Translation:The customer wanted to speak with my boss, but that is me.
What does 'jo' add to this sentence? It would make sense to me without it and I would not have thought to add it if going from English to Norwegian.
When translating from English I agree. I would not see any way to include the word 'jo' into English either. From Dutch there would be a similar addition: 'dus'. to the sentence. So that would facilitate a more 'parallel translation' .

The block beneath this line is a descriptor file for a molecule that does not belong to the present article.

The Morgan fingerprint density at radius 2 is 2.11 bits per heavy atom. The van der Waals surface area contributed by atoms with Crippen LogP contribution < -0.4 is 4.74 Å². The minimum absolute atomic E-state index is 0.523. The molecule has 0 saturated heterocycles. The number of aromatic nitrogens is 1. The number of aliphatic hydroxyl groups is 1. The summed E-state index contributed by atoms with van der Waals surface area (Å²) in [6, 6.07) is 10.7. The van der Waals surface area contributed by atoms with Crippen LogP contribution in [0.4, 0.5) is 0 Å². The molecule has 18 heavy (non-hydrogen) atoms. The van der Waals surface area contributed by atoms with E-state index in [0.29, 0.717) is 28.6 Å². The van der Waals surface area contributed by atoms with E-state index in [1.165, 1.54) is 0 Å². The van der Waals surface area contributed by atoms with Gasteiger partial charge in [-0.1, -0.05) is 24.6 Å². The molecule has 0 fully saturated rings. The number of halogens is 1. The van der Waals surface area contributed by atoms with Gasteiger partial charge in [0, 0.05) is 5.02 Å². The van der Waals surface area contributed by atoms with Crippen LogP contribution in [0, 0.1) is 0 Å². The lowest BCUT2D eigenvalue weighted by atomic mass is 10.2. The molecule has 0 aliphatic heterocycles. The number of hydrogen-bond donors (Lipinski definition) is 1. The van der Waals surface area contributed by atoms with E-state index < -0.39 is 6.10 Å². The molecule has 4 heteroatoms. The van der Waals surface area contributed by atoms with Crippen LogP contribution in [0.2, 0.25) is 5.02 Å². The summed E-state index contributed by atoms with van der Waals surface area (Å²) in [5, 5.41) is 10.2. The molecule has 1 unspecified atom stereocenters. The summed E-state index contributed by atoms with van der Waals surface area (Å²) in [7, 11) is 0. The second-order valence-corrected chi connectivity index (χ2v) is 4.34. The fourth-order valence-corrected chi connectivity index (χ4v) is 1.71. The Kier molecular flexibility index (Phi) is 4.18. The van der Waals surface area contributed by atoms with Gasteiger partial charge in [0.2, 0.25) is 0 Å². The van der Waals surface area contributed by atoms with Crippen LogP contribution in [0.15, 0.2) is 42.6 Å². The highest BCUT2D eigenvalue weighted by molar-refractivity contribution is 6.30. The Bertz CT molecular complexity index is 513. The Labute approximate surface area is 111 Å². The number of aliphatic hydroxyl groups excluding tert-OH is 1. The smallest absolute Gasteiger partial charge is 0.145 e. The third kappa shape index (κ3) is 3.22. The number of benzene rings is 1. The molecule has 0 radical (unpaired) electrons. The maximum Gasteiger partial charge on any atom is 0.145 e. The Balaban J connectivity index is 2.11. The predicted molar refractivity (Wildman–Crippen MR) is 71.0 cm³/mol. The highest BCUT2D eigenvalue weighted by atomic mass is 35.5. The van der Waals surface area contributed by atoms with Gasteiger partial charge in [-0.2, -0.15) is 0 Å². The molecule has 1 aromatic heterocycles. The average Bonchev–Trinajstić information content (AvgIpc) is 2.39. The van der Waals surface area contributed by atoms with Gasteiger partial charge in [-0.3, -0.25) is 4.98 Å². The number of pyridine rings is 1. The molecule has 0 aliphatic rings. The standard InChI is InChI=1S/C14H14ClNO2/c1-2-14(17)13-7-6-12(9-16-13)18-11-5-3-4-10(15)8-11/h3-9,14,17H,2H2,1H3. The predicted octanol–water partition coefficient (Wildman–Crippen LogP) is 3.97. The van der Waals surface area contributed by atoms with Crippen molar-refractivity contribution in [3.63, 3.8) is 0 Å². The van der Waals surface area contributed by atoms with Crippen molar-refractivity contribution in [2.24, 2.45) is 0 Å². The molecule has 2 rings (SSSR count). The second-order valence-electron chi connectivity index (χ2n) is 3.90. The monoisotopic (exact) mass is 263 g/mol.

It makes perfectly sense without. I usually see "jo" as an argumentative confirmation, someting English lacks. In this sentence, it would best be translated as a "right?", "in fact" or "isn't it?" at the end. Other uses of you: "Du kan ikke svømme!" - "Jo, jeg kan det". Here, I would use "jo" because I am arguing, negating the other statement, but still agreeing with the underlying clause: I can, in fact, swim.
"that is me" - 'det er jo meg'
I know that English ordinarily uses object pronouns for subject complement.
Is this also the case in Norwegian?
(In Swedish it's not.)